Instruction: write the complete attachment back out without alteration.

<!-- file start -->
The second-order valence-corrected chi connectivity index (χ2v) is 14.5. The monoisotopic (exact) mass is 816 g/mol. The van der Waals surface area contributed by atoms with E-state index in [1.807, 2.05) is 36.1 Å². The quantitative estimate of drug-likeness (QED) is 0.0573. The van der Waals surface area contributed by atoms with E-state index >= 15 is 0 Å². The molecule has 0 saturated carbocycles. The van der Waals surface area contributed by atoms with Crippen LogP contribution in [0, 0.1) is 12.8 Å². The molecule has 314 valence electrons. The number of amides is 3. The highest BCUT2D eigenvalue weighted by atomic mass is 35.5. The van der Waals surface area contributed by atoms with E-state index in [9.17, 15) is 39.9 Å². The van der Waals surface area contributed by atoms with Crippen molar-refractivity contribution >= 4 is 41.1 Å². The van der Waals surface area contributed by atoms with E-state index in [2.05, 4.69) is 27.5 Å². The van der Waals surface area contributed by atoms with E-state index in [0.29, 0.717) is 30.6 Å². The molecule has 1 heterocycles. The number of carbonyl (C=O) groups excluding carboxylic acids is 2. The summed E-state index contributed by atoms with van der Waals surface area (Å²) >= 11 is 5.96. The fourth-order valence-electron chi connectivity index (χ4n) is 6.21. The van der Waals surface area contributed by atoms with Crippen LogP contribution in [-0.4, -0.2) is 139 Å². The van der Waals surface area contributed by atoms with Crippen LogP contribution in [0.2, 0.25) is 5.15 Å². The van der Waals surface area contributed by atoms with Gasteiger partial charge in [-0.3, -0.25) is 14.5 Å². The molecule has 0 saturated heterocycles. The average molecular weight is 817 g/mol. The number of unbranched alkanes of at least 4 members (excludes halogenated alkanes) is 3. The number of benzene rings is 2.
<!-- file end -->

The second-order valence-corrected chi connectivity index (χ2v) is 14.5. The monoisotopic (exact) mass is 816 g/mol. The van der Waals surface area contributed by atoms with E-state index in [1.807, 2.05) is 36.1 Å². The quantitative estimate of drug-likeness (QED) is 0.0573. The van der Waals surface area contributed by atoms with E-state index >= 15 is 0 Å². The molecule has 0 saturated carbocycles. The van der Waals surface area contributed by atoms with Crippen LogP contribution in [0, 0.1) is 12.8 Å². The molecule has 314 valence electrons. The number of amides is 3. The highest BCUT2D eigenvalue weighted by atomic mass is 35.5. The van der Waals surface area contributed by atoms with E-state index in [9.17, 15) is 39.9 Å². The van der Waals surface area contributed by atoms with Crippen molar-refractivity contribution >= 4 is 41.1 Å². The van der Waals surface area contributed by atoms with E-state index in [2.05, 4.69) is 27.5 Å². The van der Waals surface area contributed by atoms with E-state index in [0.29, 0.717) is 30.6 Å². The molecule has 1 heterocycles. The number of carbonyl (C=O) groups excluding carboxylic acids is 2. The summed E-state index contributed by atoms with van der Waals surface area (Å²) >= 11 is 5.96. The fourth-order valence-electron chi connectivity index (χ4n) is 6.21. The van der Waals surface area contributed by atoms with Crippen LogP contribution in [-0.4, -0.2) is 139 Å². The van der Waals surface area contributed by atoms with Crippen LogP contribution in [0.2, 0.25) is 5.15 Å². The van der Waals surface area contributed by atoms with Gasteiger partial charge in [-0.3, -0.25) is 14.5 Å². The molecule has 0 saturated heterocycles. The average molecular weight is 817 g/mol. The number of unbranched alkanes of at least 4 members (excludes halogenated alkanes) is 3. The number of benzene rings is 2.